Mayne says the Future Fund and state government-backed managers Queensland Investment Corporation and Victorian Funds Management Corporation, none of which have supported local activist funds, have much to answer for: “you would think a Labor government would support the principle of holding companies to account”. The big retail funds managers, which run some of the country’s biggest funds, are constrained by commercial imperatives: they are owned by the big banks, whose clients would likely become targets for hedge fund activism. “The highly concentrated, almost inbred nature of the financial services industry is part of the problem.” Operating in the small-cap space, Sandon River is interested in engaging up to 60 target companies but the boutique has resources and capital to pursue only 15 at this stage.

Radzyminski founded the firm after running the funds management operation of a family office for a number of years – which involved managing highyield debt and listed and private equity assets. “This gave us a taste of being on the receiving end of poorly performing companies, and seeing opportunities where the only way to unlock value was by being an activist,” he says. While it seeks institutional backers, Sandon River also drives activist strategies on behalf of major shareholders in companies, and is speaking with smallcap portfolio managers to source opportunities for activism, and potentially collaborate on strategies.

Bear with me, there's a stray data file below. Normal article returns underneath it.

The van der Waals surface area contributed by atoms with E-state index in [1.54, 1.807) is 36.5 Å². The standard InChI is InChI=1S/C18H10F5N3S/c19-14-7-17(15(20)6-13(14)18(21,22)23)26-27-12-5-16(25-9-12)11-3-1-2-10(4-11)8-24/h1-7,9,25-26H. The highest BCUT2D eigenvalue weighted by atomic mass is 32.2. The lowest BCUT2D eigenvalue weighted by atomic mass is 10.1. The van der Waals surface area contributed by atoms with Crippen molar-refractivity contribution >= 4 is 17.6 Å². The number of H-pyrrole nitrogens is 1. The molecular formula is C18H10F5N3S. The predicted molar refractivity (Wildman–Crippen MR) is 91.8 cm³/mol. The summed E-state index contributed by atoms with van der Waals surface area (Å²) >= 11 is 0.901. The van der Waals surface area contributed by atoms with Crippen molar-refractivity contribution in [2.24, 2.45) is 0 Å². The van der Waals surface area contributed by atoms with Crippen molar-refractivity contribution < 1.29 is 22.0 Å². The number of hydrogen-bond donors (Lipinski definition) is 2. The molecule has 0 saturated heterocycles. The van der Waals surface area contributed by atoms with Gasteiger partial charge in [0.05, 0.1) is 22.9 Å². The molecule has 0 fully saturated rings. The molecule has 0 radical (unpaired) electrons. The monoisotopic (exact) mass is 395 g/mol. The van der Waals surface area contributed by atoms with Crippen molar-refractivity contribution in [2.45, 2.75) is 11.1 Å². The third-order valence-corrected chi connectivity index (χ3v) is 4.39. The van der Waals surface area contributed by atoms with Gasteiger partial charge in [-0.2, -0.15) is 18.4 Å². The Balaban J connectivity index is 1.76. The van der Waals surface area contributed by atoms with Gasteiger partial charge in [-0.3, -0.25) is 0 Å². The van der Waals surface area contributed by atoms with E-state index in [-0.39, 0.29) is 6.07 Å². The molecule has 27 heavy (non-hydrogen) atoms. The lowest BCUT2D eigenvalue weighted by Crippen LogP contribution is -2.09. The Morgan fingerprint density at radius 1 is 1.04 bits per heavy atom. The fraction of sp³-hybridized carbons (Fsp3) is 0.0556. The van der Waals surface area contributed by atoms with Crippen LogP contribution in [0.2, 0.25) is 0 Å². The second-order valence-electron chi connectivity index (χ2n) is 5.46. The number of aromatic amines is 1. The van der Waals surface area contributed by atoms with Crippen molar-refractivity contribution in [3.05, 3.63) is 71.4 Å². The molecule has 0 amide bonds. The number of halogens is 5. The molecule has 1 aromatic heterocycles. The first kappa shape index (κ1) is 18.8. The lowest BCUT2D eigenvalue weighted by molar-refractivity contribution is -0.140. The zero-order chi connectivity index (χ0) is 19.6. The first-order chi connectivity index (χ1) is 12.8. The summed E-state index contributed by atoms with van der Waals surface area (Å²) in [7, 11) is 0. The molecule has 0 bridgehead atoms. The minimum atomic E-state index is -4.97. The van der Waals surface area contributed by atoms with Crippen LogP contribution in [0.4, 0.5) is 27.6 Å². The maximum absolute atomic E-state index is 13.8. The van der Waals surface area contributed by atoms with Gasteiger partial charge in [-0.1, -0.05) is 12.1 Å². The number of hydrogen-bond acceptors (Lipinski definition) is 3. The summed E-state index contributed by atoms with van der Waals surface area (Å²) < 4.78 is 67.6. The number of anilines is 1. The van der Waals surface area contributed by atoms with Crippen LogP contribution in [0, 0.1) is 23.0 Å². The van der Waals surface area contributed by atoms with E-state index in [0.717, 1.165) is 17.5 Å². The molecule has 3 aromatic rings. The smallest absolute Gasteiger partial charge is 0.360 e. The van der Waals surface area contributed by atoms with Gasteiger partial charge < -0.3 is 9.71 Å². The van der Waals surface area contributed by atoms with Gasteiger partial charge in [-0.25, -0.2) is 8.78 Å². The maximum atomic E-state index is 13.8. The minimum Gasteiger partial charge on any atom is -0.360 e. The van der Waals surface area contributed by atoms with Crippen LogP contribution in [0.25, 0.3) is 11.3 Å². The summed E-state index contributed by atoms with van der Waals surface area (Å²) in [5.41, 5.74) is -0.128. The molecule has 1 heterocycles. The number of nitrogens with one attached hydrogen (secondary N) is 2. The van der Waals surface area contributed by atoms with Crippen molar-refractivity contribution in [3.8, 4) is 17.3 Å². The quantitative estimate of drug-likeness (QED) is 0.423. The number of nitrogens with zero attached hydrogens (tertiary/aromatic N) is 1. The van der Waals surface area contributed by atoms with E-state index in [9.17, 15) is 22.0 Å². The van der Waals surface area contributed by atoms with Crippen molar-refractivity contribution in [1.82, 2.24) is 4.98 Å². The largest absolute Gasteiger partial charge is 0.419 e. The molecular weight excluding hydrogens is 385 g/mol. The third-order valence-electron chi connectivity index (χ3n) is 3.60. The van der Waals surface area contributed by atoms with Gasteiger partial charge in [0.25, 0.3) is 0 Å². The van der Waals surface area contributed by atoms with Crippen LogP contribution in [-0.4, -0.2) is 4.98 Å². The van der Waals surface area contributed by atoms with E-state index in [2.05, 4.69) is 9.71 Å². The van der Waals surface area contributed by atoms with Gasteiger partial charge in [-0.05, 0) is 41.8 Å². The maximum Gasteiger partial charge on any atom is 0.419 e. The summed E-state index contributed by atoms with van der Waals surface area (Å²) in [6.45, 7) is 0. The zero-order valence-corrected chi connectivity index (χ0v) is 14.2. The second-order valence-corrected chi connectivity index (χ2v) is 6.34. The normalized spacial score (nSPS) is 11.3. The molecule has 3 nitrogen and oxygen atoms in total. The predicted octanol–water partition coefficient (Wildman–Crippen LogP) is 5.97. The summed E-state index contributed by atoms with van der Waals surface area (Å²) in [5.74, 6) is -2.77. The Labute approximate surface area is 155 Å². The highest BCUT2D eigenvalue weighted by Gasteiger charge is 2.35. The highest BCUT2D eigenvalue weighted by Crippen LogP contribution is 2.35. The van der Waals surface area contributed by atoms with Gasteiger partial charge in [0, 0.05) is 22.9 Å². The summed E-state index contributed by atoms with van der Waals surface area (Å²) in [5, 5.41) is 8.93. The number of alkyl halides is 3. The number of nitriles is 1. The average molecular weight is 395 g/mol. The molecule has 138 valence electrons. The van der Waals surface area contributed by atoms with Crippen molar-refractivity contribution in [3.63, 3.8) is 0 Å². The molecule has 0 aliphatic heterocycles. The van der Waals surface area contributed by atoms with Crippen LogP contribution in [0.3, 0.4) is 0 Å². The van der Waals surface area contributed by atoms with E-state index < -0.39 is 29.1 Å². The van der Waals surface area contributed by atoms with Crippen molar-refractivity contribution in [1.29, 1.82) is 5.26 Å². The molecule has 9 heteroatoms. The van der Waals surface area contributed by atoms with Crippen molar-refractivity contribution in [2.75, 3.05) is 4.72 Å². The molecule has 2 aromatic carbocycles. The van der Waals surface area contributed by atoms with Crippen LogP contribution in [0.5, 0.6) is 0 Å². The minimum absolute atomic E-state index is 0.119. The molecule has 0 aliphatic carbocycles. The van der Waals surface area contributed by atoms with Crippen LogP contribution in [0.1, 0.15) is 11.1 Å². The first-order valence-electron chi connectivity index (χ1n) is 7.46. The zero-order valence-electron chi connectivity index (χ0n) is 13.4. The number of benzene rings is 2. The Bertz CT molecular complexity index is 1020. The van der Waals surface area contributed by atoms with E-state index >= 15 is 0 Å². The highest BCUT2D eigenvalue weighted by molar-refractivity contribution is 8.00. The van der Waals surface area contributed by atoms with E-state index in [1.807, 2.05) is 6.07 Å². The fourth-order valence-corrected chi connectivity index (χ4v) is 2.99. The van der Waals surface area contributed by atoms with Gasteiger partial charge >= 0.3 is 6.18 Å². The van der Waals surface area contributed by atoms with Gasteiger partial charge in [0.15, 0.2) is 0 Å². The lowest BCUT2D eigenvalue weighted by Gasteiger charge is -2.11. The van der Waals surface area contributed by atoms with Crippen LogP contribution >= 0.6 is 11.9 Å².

Commenting on one persistent corporate governance problem at companies – the obscenely large pay packages for some corporate executives – Radzyminski says the incentives rewarding big pay packets, not the size of the payouts alone, should be overhauled. “While executive remuneration is a hot public debate, we don’t believe it’s the single worst thing. The vast majority of destroyed value isn’t the amount paid to people, but the perverse incentives created and bad strategic and tactical decisions,” he says. Pay structures that provide executives with reasonable base salaries and big bonuses for risky business moves created an asymmetry between management and shareholders, because the upside for executives is immense, and the downside limited, while the benefits from these big bets are comparatively small for shareholders. “There is more downside for shareholders if risks don’t pay off. But if they do, shareholders do okay, but managers do excessively well,” he says.

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